Mechanical spectroscopy is a technique of material characterization in which material deformation and flow behavior is analyzed by means of dynamic mechanical methods. As in dielectric spectroscopy, advantage is taken of the material reaction to periodic variation of the external field, however with the difference that the applied field is mechanical instead of the electrical one. Materials respond to the applied field (stress or strain) by dissipating the input energy in a viscous flow (non-reversible response), by storing the energy elastically (reversible response), or through a combination of both of these two extremes. Dynamic mechanical method makes it possible to detect variation of both contributions as a function of temperature or deformation rate and to determine in this way the spectra of relaxation processes which control the viscoelastic behavior of a given material. The mechanical behavior is often a key criterion for a possibility of application of the materials even if some other properties (e.g., optical or electrical) are effectively used. As a result mechanical spectroscopy is a widely used experimental technique both as a material testing method and as a tool for analysis of the dynamics in complex polymer systems.
T. Pakula

17. Dielectric Spectroscopy and Multidimensional NMR — a Comparison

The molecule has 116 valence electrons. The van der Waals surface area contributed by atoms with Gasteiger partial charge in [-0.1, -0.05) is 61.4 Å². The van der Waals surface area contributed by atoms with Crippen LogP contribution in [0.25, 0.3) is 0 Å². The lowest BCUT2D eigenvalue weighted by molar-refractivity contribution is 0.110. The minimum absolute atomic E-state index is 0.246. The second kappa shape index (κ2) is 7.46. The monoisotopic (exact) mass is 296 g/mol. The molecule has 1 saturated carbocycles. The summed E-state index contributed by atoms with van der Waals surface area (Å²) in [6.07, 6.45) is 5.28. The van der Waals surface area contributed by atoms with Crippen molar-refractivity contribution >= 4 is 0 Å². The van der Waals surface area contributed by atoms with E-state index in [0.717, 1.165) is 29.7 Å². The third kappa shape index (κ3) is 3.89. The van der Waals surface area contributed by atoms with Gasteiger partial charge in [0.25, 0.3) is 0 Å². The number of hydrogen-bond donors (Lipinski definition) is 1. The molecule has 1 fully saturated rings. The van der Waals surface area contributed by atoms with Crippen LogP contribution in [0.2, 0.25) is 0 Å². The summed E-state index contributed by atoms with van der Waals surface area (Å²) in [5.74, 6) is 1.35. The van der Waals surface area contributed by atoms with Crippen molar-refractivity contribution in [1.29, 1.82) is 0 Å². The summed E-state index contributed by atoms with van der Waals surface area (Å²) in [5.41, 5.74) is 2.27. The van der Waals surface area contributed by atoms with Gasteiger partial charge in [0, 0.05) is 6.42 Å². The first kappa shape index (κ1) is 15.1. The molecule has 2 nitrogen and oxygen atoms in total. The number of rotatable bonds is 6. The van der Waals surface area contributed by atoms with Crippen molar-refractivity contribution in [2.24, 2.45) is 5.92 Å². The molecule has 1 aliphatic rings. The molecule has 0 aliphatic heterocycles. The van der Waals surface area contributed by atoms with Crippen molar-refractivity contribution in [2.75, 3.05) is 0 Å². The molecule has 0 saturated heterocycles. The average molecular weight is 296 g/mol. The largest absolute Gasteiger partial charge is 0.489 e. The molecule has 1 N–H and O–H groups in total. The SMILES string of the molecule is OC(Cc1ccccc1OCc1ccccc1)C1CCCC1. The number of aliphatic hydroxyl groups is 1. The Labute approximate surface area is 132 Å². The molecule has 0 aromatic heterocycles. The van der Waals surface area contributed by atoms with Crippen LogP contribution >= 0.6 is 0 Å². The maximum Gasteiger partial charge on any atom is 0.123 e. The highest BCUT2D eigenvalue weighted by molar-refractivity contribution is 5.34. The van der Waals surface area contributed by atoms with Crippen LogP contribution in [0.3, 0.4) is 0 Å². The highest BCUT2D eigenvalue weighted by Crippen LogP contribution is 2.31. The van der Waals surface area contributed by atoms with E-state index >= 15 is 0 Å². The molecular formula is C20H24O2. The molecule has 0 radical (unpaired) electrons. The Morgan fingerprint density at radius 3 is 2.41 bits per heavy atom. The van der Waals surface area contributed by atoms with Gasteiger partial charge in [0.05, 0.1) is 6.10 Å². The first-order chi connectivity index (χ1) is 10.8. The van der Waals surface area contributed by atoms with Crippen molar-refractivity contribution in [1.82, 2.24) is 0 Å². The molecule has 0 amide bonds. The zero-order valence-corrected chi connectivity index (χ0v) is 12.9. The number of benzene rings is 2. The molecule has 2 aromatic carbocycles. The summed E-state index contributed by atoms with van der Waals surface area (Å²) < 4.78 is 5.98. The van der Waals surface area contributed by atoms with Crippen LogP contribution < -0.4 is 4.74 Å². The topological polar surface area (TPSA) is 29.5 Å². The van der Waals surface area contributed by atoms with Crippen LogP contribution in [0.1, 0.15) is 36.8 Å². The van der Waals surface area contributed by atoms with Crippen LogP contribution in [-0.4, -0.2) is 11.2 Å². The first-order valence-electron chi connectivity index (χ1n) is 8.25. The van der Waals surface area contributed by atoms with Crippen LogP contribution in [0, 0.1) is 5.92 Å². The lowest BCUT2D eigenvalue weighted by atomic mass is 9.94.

Broadband dielectric spectroscopy (BDS) and solid-state nuclear magnetic resonance (NMR) are two of the working horses in modern materials research. Both methods are well suited to study the dynamics in disordered condensed matter in an extremely broad range of more than 15 decades in time and/or frequency. However, the strategies employed to retrieve information from a given substance are quite different for NMR as compared to BDS. To the practitioner of conventional dielectric spectroscopy, who is used to the relatively simple sampling of the electrical polarization in the frequency or time domains, the wealth of NMR techniques sometimes appears bewildering. Another difference between the two methods is that quantum effects are rarely needed explicitly in order to analyze a dielectric experiment, while in NMR at least some elementary knowledge of quantum mechanics is required from the outset. The benefits of the seeming complexity inherent in theory and experiment of NMR, as compared to BDS, are numerous: NMR is element specific and the selectivity to the dynamics of certain sites or groups within a molecule or to certain components within a mixture can often be enhanced further by spectral filtering or isotope labeling. Some of the more sophisticated NMR techniques, e.g., when performing multidimensional spectroscopy, due to limitations imposed by the requirement to achieve an acceptable signal to noise ratio, can be relatively time consuming as compared to experiments carried out using BDS. This advantage of the latter method may be viewed as arising at the expense of the fact that usually only an integral response of the subset of those degrees of freedom is measured which couple to charge carriers or dipole moments in the sample. Hence systematic (as a function of composition, say) BDS studies are often required to obtain firm assignments of relaxation processes as seen in, e.g., dielectric loss spectra. The combined application of experimental methods, and particularly of the two complementary ones dealt with in the present chapter, has greatly advanced our understanding of the molecular dynamics in disordered materials.